These neat, rectangular metal-organic framework (MOF) crystals fluoresce bright red under ultraviolet light thanks to the rare earth metals embedded in the crystal structure. And that’s not all they can do—when the crystals are cooled with liquid nitrogen to 77 K, the fluorescence color turns from red to hot pink. Muhammad Abbas, a PhD student in Kenneth Balkus’s lab at the University of Texas at Dallas, is exploring the relationship between the elemental makeup of rare earth MOFs and their color-changing fluorescence. MOFs made with europium give off red light when they fluoresce. If the MOF contains a bit of another rare earth element such as terbium, the metal ions can undergo an energy transfer that changes the fluorescence wavelength. The energy transfer—and therefore the color change—is sensitive to temperature, which could make the MOFs useful as thermal sensors.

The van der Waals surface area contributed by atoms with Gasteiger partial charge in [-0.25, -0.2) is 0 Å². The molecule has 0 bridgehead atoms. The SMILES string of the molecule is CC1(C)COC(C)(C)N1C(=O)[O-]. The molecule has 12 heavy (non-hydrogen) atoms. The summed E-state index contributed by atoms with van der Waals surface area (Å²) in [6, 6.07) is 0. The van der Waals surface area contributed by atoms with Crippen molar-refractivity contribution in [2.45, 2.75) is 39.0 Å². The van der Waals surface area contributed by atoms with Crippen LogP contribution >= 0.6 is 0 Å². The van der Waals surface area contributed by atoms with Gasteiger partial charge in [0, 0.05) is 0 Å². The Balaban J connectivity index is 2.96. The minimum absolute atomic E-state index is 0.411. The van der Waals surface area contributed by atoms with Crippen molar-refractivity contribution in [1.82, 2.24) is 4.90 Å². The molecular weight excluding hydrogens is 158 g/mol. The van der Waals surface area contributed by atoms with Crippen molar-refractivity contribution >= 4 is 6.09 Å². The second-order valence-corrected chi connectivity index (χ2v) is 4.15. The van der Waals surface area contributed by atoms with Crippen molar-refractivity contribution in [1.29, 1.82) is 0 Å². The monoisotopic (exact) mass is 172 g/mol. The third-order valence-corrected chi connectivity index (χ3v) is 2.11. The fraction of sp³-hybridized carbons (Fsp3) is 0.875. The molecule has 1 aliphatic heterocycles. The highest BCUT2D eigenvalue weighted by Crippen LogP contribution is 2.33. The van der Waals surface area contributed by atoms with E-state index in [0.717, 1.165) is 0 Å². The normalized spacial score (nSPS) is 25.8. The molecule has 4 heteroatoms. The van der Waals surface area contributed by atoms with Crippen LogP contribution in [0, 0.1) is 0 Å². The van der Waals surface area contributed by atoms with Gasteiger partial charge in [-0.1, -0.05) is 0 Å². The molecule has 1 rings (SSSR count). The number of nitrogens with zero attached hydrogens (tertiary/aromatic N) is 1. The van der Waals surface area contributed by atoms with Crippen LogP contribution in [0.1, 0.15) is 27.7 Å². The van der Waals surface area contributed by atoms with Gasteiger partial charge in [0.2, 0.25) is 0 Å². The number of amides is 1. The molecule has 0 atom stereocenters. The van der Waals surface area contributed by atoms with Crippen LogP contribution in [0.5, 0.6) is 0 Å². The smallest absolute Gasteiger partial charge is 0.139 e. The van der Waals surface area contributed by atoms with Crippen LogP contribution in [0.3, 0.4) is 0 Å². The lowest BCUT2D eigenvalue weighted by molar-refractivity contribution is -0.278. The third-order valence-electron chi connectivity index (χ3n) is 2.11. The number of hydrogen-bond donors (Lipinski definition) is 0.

Submitted by Muhammad Abbas. Follow him on Twitter @MAbbas003
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